In Greater Manchester, the motorway shares seven junctions, 12 to 18, with the M60 motorway. Junction 13, signposted Swinton, is situated 1⁄2 mile (0.80 km) from junction 12, leaving exiting motorists the hazard of crossing the still-merging M62 traffic. Worsley Braided Interchange serves Junctions 14 and 15 and Junctions 1 to 3 of the M61 which terminates to Preston.
Between junction 21 and junction 22, the motorway has four lanes eastbound to climb Windy Hill, before crossing the border into Yorkshire and interchanging with the rural A672 road, reaching the highest point of any motorway in England 1,221 feet (372 m). There is then a 7-mile (11 km) travel through the Pennines to the next junction, passing Scammonden Reservoir and Stott Hall Farm. The next junction is 23, which is accessible only for westbound traffic. After this, the road dips through a valley to junction 24 and drops slowly before interchanging with the A644 road at junction 25. Between junctions 22 and 25, the road is used as a border between the metropolitan boroughs of Calderdale and Kirklees.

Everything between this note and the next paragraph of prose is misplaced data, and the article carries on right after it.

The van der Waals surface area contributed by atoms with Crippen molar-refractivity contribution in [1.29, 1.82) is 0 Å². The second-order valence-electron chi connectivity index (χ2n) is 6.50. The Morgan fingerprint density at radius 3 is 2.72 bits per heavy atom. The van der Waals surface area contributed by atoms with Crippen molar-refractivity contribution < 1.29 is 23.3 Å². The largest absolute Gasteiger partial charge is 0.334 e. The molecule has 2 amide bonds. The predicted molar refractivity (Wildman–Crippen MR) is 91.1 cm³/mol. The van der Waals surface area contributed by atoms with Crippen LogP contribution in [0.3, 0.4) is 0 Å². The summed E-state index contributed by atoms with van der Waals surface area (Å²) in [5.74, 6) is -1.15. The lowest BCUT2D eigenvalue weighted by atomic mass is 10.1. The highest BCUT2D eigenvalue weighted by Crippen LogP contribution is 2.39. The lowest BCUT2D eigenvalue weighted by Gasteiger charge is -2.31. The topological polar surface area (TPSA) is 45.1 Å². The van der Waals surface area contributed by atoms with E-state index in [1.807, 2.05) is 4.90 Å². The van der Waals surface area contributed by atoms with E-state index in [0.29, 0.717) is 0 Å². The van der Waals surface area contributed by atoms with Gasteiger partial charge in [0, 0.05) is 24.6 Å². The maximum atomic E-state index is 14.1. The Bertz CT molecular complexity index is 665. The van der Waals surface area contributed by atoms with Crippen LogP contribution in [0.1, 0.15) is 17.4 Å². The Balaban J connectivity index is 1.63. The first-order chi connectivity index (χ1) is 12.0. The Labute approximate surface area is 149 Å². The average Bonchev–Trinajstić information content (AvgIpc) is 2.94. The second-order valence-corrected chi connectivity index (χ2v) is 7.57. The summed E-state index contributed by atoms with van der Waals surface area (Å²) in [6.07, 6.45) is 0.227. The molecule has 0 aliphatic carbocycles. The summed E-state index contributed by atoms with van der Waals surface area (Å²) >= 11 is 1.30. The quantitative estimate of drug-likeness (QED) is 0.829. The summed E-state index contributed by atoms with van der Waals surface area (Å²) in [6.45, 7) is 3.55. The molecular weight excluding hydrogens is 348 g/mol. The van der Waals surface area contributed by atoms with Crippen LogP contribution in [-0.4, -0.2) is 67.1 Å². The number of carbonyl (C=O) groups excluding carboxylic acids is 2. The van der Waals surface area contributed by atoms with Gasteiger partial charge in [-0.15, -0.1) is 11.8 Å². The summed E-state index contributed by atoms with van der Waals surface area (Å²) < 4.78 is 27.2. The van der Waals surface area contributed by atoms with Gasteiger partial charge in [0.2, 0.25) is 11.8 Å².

At junction 26, Chain Bar, the motorway interchanges with several roads: the M606, a spur into Bradford, the A58 road, which runs between Prescot and Wetherby, and the A638 road, which runs to Doncaster, then follows the old route of the A1 through Bawtry and Retford, to Markham Moor where it rejoins the A1. The next junction also serves a spur route: the M621 motorway, before bypassing Leeds to the south to the interchange with the M1 motorway, Lofthouse Interchange, at junction 29. East of Leeds, the motorway serves Wakefield at junction 30 and crosses by the River Calder. At junction 32a, the road is crossed by the A1(M) motorway, which also runs parallel to it for a short distance. The next junction serves the A162 road, previously the A1, and Ferrybridge service station. After Ferrybridge, the motorway becomes relatively flat, except for a 1-mile (1.6 km) bridge that crosses the River Ouse. For approximately 10 miles (16 km) after this, the road runs towards Hull, serving Howden and North Cave, before downgrading to the A63 road.
- : Western end of the M62 Motorway
- : M6/M62 interchange
- : Western end of M60/M62 concurrency
- : Eastern end of M60/M62 concurrency
- : M62/M606 interchange
- : M62/M1 interchange
- : M62/A1 interchange
- : M62:J33 and Ferrybridge Services
- : Eastern end of the M62 Motorway